The Death Instinct, by Jed Rubenfeld

It’s been a while since I read the The Interpretation of Murder by Jed Rubenfeld  – a gripping page turner that managed to combine psychoanalysis, murder and an atmospheric turn of the century setting. And The Death Instinct didn’t disappoint; it’s a great page turner, even if the 9/11 references are a little heavy handed.

(I have to confess: I get turned off by books with titles like this. It is so generic, it’s almost meaningless. Death Instinct? Interpretation of a Murder? Anatomy of a Murder…? They all sound the same. What next – Anatomy of an Instinct? Death Murder…?)


This book surpasses his debut, with a labyrinthine plot that moves from New York, to Vienna, to Germany and back, taking in Radium, Freud, terrorism, oil, warfare and banking. If that sounds like a summary of the headlines of any given newspaper recently (perhaps radium and Freud aside) then it’s because Rubenfeld has drawn some bold parallels with today’s current societal problems – sometimes to the detriment of the story.

Stratham Younger, the protagonist from the first book, has returned from the Great War a changed man, disillusioned with psychoanalysis, quiet, introspective and haunted by the horrors of warfare. Littlemore, his cohort in the previous book, is now Captain of the NYPD and they investigate seemingly disparate incidents to uncover the Big Plot.

After an act of terrorism on 16th September, outside the JP Morgan building in New York, the pair gradually delve in to the shady world of politics, banking, oil and American foreign policy. It’s an interesting yarn, with a complicated series of sub plots, that all lead to a heated finale.

Rubenfeld is a solid writer and the plot rarely loses pace, but first and foremost he is an historian. This is evident in the first five pages of nearly every chapter, where historical detail is documented in a tone that is slightly out of kilter with the rest of the narrative. These sections serve to highlight the ‘real-world’ aspect of the story, and help root it in some semblance of reality, but for the most part they aren’t strictly necessary and just distract from the action.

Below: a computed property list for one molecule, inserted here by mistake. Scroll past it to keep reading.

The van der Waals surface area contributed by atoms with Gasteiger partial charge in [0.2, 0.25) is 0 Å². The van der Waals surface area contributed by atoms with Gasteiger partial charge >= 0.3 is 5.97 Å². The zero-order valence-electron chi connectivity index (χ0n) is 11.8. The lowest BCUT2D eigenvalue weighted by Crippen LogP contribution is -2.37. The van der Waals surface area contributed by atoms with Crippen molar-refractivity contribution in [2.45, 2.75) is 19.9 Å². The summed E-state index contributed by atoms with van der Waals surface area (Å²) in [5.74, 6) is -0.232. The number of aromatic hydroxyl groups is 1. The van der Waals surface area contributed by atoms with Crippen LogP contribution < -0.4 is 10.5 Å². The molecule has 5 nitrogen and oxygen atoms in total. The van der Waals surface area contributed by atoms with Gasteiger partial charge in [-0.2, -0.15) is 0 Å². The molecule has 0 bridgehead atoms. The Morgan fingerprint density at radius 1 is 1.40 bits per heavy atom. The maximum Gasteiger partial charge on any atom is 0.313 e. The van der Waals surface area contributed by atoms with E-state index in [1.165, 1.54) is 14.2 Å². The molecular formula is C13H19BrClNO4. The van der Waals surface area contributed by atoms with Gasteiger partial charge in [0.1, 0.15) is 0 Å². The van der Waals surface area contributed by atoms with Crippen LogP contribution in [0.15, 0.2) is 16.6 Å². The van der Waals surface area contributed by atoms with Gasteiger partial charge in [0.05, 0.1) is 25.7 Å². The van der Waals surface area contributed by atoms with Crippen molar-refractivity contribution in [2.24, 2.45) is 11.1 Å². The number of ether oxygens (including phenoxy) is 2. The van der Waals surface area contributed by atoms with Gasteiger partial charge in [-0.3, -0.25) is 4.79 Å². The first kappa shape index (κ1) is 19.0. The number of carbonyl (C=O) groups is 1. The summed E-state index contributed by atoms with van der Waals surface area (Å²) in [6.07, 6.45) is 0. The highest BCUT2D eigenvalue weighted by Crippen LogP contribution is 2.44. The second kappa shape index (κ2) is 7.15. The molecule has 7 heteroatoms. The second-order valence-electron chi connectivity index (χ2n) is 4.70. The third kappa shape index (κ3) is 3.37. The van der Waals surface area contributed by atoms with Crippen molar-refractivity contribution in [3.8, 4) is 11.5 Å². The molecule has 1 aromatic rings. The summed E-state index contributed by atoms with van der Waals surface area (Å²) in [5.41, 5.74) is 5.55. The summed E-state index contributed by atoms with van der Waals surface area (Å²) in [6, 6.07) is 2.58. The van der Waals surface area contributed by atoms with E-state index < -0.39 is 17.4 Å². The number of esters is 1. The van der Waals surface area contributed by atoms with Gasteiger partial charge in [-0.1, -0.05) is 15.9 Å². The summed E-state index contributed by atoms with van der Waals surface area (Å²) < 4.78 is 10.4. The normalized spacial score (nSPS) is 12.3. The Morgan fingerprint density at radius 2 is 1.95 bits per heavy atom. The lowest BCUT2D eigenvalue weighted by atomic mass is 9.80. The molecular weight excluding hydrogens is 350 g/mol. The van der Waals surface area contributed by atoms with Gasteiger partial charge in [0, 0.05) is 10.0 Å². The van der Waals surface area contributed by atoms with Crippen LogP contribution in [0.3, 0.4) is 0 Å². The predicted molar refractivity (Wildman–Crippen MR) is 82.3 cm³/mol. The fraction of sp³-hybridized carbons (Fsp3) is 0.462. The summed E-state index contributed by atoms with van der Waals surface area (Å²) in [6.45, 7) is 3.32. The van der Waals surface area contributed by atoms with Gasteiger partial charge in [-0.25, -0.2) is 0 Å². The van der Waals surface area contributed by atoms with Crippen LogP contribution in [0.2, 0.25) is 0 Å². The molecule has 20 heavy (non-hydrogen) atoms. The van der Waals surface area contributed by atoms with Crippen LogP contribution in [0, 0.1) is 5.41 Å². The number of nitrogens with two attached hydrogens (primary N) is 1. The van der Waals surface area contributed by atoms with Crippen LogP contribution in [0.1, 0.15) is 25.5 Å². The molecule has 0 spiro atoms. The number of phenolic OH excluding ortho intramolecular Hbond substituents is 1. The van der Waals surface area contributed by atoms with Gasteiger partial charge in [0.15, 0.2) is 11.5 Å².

The constant references to 9/11 are of course inevitable. For the first 50 pages, the parallel is interesting, but as the book progresses, it becomes a little tiresome; bankers can be corrupt,; politicians are often devious and terrorism is a constant threat to liberty. This perhaps wouldn’t have been a problem had there been a more interesting message than; ‘See? Nothing changes.’ But there is little development of this parallel, so it remains slightly frustrating.

The other aspect that niggles me was the inclusion of psychoanalysis. I can’t help but wonder whether the presence of Freud is relevant to the story, or Rubenfeld has used him again for the sake of continuity. I can’t decide if it’s a mild diversion or totally pointless. While his sections are interesting, they do very little for the plot.

That said, the 1920’s era is very well imagined and the complex story has a satisfying denouement. It’s a fun read and well worth a visit- go on, give it a go…


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